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One way or another, the FBI gets your DNA from genetics companies. In fact, genetic testing companies oftentimes provide DNA samples directly to the Federal Bureau of Investigation.
For example, FamilyTreeDNA is apologizing for sharing customers’ DNA samples with the FBI, The New York Times reports. Specifically, FBI agents have secret access to FamilyTreeDNA customers’ genetic information.
Consequently, the FBI can compare FamilyTreeDNA customers’ DNA samples to samples from criminals and evidence from crime scenes. A FamilyTreeDNA customer could even face arrest, conviction, and prison because of the company’s deal with the FBI.
How The FBI Gets Your DNA Without A Warrant
According to The American Conservative, FamilyTreeDNA also has a secret deal with the FBI. In particular, the agreement gives the Bureau access to DNA samples that citizens send to FamilyTreeDNA without a warrant. Moreover, the FBI could share these DNA samples with other law enforcement agencies.
In addition, the FBI could share FamilyTreeDNA genetic samples with foreign law enforcement agencies such as the Royal Canadian Mounted Police (RCMP) or Scotland Yard. Furthermore, hackers could conceivably break into the FBI’s computers and steal DNA data from the Bureau.
However, FamilyTreeDNA president Bennett Greenspan maintains that sharing data with the FBI without a warrant is a prudent idea. Greenspan somehow apologizes for the practice and yet defends it at the same time in statements to The Times.
For instance, Greenspan says he believes the FBI deal is “an opportunity for honest, law-abiding citizens to help catch bad guys and bring closure to devastated families.”
The FBI Gets Your DNA But Is It Constitutional?
On the other hand, neither Greenspan nor The Times mention the 4th Amendment’s ban on unreasonable searches and seizures. Additionally, there are no court rulings on the constitutionality of DNA samples which police obtain from genetic testing companies.
Notwithstanding, the U.S. Supreme Court ruled that the rape conviction of Alonzo Jay King, Jr. was constitutional. Prosecutors charged King with rape because of an involuntary DNA test. Police had tested King’s DNA while he was being held on unrelated charges. King’s lawyers did argue that involuntary DNA tests violate the 4th Amendment, but the Supreme Court still disagreed.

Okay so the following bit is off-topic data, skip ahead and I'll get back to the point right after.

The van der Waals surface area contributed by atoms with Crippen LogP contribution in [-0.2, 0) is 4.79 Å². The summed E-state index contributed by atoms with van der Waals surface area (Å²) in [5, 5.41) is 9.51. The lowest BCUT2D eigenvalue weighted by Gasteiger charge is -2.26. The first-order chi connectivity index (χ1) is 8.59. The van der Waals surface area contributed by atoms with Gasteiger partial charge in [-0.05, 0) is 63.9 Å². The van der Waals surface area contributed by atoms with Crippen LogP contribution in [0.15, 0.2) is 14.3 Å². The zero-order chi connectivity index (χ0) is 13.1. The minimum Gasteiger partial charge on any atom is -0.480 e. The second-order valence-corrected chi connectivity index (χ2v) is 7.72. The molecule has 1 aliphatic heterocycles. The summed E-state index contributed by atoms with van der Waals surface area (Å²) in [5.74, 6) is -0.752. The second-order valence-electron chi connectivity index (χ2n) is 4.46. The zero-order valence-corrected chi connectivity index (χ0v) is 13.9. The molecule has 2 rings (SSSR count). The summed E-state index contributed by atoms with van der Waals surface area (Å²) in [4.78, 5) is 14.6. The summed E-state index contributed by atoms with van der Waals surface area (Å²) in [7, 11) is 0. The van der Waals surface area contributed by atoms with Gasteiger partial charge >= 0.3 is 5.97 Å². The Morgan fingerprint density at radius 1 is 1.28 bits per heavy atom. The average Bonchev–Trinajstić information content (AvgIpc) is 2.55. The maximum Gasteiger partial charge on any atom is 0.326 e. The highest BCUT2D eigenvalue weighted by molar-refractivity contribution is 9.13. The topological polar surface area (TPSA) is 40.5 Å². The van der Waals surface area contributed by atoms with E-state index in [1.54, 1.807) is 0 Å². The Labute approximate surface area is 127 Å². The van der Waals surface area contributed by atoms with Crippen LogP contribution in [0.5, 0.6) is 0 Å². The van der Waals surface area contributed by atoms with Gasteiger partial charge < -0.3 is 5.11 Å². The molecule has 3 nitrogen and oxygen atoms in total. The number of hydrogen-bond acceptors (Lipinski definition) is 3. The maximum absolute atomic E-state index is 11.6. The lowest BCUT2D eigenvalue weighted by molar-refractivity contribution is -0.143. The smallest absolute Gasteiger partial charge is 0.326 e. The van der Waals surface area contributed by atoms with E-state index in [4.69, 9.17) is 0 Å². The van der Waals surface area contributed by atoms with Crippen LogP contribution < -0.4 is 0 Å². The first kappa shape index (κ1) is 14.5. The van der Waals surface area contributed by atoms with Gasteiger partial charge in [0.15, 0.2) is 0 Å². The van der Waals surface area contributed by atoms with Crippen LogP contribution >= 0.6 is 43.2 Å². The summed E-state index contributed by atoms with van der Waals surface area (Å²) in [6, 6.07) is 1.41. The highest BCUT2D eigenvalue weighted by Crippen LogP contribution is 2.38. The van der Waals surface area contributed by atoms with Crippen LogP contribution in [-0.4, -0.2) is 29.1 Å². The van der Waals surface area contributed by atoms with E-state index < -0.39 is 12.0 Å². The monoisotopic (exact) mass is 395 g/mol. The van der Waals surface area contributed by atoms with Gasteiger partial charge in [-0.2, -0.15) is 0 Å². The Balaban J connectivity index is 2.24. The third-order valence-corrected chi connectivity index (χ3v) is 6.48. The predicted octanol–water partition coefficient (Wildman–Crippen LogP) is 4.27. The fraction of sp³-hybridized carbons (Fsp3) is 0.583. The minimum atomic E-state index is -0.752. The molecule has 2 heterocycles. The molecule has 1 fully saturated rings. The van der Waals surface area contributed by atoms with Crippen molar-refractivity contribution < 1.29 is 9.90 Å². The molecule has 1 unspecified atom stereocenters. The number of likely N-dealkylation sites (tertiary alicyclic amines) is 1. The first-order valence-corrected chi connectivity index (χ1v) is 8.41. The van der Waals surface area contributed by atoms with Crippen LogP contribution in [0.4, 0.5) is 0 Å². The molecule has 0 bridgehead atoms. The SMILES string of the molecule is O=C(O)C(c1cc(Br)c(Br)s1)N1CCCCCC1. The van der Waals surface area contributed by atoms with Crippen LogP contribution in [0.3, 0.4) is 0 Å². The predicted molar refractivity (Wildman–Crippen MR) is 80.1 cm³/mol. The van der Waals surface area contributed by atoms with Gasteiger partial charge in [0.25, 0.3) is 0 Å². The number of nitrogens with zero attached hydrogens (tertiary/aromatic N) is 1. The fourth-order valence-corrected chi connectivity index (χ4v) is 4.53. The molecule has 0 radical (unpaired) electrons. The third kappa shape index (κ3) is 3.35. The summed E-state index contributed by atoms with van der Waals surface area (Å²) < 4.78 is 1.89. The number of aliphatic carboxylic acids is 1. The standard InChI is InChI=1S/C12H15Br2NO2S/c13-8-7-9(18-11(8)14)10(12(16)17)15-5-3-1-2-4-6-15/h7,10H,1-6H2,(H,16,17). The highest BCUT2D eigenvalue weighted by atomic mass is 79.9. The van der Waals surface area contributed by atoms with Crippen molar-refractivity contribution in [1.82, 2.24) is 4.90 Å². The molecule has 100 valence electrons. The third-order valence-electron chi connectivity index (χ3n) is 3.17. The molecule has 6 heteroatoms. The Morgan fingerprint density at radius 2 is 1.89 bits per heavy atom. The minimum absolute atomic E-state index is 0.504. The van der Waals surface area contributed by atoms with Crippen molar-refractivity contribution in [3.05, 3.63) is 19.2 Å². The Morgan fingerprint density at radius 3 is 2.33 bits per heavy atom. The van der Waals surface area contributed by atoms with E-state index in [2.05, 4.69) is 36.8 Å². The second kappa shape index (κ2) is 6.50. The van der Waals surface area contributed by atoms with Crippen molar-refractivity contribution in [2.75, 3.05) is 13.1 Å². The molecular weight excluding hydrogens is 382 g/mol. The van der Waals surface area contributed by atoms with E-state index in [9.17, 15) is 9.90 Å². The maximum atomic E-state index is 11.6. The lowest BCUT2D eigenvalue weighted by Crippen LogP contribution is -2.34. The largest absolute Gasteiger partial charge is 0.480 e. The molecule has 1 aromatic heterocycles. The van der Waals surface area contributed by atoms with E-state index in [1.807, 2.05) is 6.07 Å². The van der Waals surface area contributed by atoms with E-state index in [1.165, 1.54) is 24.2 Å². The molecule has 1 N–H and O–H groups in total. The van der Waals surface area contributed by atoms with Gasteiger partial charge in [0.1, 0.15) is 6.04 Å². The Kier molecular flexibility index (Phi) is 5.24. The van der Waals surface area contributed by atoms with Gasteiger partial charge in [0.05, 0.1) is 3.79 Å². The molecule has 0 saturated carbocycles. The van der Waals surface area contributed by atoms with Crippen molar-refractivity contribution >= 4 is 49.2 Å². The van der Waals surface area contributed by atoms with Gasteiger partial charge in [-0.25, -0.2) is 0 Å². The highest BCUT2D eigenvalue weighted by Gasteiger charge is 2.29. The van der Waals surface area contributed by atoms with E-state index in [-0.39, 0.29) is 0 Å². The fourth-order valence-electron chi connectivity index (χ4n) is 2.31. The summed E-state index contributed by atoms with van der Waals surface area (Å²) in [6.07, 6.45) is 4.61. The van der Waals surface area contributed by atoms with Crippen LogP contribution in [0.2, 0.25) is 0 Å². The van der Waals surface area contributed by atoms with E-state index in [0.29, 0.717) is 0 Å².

As a result, it could be “constitutional” for police to use DNA samples that companies provide to the FBI to identify suspects. Particularly, prosecutors could argue that you voluntarily waive your 4th Amendment rights when you provide a DNA sample to a company.
Under these circumstances, the FBI gets your DNA without your consent and it could be constitutional nevertheless. The Bureau, meanwhile, may already have access to DNA that can identify most Americans.
The FBI Gets Your DNA And Everybody Else’s
The FBI could potentially identify you and track you down through a DNA sample somebody else provides.
Notably, The New Republic states that police found suspected serial killer Joseph DeAngelo through DNA samples from GEDMatch, another genetic testing company. Oddly enough, the sample that led to DeAngelo was provided by an unidentified relative and not even the suspect himself.
To elaborate, the FBI gets your DNA from companies like GEDMatch because scientists can use the data to identify your family members. Specifically, it is possible to pinpoint a suspect’s family by comparing DNA in blood evidence to data stored by companies such as FamilyTreeDNA store.
Once they acquire your DNA, FBI agents can begin their comprehensive analysis. They can even check if any of your family members have criminal records or outstanding warrants. Ultimately, the FBI could send your loved ones to prison with the DNA you provide.
The FBI Could Identify 60% Of White Americans Through DNA Samples
At the present time, scientists can theoretically identify 60% of white Americans using DNA samples which people provide to private genetic testing firms, The New York Times claims.
This is because only a few people need to provide samples to enable geneticists to identify large numbers of people. Currently, around 15 million people submit DNA samples to companies like FamilyTreeDNA.
Incredibly, that could be enough to identify roughly 149.7 million Americans using DNA evidence alone. This figure represents 60% of the estimated 249.5 million white Americans in the country today. This means that the FBI could track nearly half of America’s total population of 325.719 million people with DNA from testing companies.
Moreover, white people are easier to track because they are more likely to use genetic services like 23andMe. So, the FBI gets your DNA in the end simply because of your curiosity about your ancestry.
What’s worse is that the FBI could have your DNA in its database even if you never provided a sample in the first place.
You may also enjoy reading an additional Off The Grid News article: State Puts Innocent People’s DNA In A National Database
Or download our free 47-page report that discusses the coming of the great American surveillance state: Surveillance Nation
What are your thoughts on how the FBI goes about getting people’s DNA samples? Let us know in the comments below.